ST. CLAIRSVILLE - Former Martins Ferry Police Chief Barry Carpenter will be released from incarceration. Carpenter, 43, appeared Friday before Belmont County Common Pleas Court Judge John M. Solovan II, where his motion for judicial release was granted. Solovan gave Carpenter five years of community control sanctions.
He will remain in jail until space is available at the East Ohio Correctional Center (EOCC) in Wintersville. He will then be transferred to EOCC for six months before release.
Upon release, he will be under intensive supervised probation for 12 months, followed by regular probation for 42 months. Carpenter will also complete 80 hours of community service.
In 2010, Carpenter was sent to prison on a 32-month sentence for receiving stolen property, theft in office and tampering with evidence.
The crimes occurred between 2007-2009 and included a role in a break-in of the home of the surrogate mother for celebrities Sarah Jessica Parker and Matthew Broderick, which drew national attention.
In 2011 he was sentenced on three additional counts of receiving stolen property, namely firearms. The charges are felonies of the fourth degree. He was sentenced to an additional year for each of the three new offenses, to be served consecutively and consecutive to his 32-month sentence for an added three years.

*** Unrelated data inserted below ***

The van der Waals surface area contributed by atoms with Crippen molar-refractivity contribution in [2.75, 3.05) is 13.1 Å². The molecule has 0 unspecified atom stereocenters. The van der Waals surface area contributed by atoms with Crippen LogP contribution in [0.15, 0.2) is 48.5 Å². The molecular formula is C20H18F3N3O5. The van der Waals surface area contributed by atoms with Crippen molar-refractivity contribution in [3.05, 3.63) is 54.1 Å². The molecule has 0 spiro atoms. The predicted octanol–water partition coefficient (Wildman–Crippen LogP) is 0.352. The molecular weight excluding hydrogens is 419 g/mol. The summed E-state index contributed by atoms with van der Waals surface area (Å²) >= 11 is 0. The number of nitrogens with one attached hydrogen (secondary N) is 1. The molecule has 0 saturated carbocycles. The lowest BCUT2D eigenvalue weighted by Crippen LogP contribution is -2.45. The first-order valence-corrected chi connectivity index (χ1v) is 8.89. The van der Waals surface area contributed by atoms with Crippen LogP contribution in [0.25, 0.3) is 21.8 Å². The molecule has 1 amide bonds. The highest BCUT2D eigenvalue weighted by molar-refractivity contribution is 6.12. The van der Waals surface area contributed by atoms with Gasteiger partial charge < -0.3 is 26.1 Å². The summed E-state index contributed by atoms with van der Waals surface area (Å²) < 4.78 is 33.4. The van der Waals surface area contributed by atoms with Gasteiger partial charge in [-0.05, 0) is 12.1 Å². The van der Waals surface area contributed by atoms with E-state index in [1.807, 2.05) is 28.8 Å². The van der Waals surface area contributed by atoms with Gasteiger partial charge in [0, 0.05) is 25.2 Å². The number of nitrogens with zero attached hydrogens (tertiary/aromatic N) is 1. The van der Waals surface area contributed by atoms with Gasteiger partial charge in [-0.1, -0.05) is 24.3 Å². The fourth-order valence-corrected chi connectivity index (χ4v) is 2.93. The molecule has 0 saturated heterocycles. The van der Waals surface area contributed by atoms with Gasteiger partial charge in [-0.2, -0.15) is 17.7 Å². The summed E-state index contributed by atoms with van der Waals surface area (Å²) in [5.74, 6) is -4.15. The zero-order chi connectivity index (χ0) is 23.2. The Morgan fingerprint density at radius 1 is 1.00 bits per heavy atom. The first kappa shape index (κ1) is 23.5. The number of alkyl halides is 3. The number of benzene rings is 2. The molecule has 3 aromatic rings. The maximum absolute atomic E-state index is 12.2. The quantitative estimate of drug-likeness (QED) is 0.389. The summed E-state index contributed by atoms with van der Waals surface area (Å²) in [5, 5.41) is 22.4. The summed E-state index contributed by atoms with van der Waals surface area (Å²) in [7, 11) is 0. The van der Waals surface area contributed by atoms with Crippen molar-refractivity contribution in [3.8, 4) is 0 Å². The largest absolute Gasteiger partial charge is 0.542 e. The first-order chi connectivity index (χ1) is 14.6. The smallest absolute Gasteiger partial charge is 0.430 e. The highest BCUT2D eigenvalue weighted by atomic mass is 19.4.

The hearing was held before a courtroom packed with family, friends and supporters of the former chief.
During his Friday hearing, Carpenter's defense asked Solovan to consider his regret for his actions and the negative attention they brought to the area, as well as the damage to the reputation of the police department. He also asked Solovan to consider Carpenter's clean record while incarcerated and his work to reform himself through the rehabilitation programs available. He concluded that Carpenter's only desire was for a chance to prove himself.
Assistant Ohio Attorney General Paul Scarsella said the state was opposed to judicial release, pointing out the high office Carpenter had held and the equally high violation of the public trust.
Carpenter was a police officer with Martins Ferry since 1992 and took on the role of chief in 2004. As police chief, Carpenter had established K-9 units and a tactical team, and he had worked on obtaining grants for the police department.
Solovan said he had taken the entirety of the prior testimony from Carpenter and his character witnesses into account.
"I believe you have begun to accept accountability and responsibility for your actions, or I would not have considered this judicial release," Solovan said.
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